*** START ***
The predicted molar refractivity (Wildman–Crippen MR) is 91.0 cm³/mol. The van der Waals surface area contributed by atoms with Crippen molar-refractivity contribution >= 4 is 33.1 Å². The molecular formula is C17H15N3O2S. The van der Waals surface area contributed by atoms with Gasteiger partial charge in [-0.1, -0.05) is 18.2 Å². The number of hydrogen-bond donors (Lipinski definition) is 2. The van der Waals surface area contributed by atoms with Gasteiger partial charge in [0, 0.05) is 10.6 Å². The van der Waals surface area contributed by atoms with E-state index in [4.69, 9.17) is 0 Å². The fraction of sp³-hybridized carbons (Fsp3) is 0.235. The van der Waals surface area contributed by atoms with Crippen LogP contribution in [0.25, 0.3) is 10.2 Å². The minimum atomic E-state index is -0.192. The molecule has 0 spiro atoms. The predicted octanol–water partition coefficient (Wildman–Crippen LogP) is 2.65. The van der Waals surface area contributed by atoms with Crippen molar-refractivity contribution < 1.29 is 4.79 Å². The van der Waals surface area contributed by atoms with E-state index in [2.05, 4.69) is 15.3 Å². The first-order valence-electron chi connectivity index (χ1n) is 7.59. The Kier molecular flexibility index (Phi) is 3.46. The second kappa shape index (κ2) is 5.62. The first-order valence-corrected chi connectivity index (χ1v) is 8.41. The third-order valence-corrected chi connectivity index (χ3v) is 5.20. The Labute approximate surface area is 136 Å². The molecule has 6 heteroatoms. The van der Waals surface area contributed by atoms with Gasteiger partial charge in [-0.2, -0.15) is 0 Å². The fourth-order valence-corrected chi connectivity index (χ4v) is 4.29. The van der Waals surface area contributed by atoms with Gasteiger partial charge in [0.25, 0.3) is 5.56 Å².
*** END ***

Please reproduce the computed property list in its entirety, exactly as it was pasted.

The predicted molar refractivity (Wildman–Crippen MR) is 91.0 cm³/mol. The van der Waals surface area contributed by atoms with Crippen molar-refractivity contribution >= 4 is 33.1 Å². The molecular formula is C17H15N3O2S. The van der Waals surface area contributed by atoms with Gasteiger partial charge in [-0.1, -0.05) is 18.2 Å². The number of hydrogen-bond donors (Lipinski definition) is 2. The van der Waals surface area contributed by atoms with Gasteiger partial charge in [0, 0.05) is 10.6 Å². The van der Waals surface area contributed by atoms with E-state index in [4.69, 9.17) is 0 Å². The fraction of sp³-hybridized carbons (Fsp3) is 0.235. The van der Waals surface area contributed by atoms with Crippen LogP contribution in [0.25, 0.3) is 10.2 Å². The minimum atomic E-state index is -0.192. The molecule has 0 spiro atoms. The predicted octanol–water partition coefficient (Wildman–Crippen LogP) is 2.65. The van der Waals surface area contributed by atoms with Crippen molar-refractivity contribution < 1.29 is 4.79 Å². The van der Waals surface area contributed by atoms with E-state index in [2.05, 4.69) is 15.3 Å². The first-order valence-electron chi connectivity index (χ1n) is 7.59. The Kier molecular flexibility index (Phi) is 3.46. The second kappa shape index (κ2) is 5.62. The first-order valence-corrected chi connectivity index (χ1v) is 8.41. The third-order valence-corrected chi connectivity index (χ3v) is 5.20. The Labute approximate surface area is 136 Å². The molecule has 6 heteroatoms. The van der Waals surface area contributed by atoms with Gasteiger partial charge in [-0.2, -0.15) is 0 Å². The fourth-order valence-corrected chi connectivity index (χ4v) is 4.29. The van der Waals surface area contributed by atoms with Gasteiger partial charge in [0.25, 0.3) is 5.56 Å².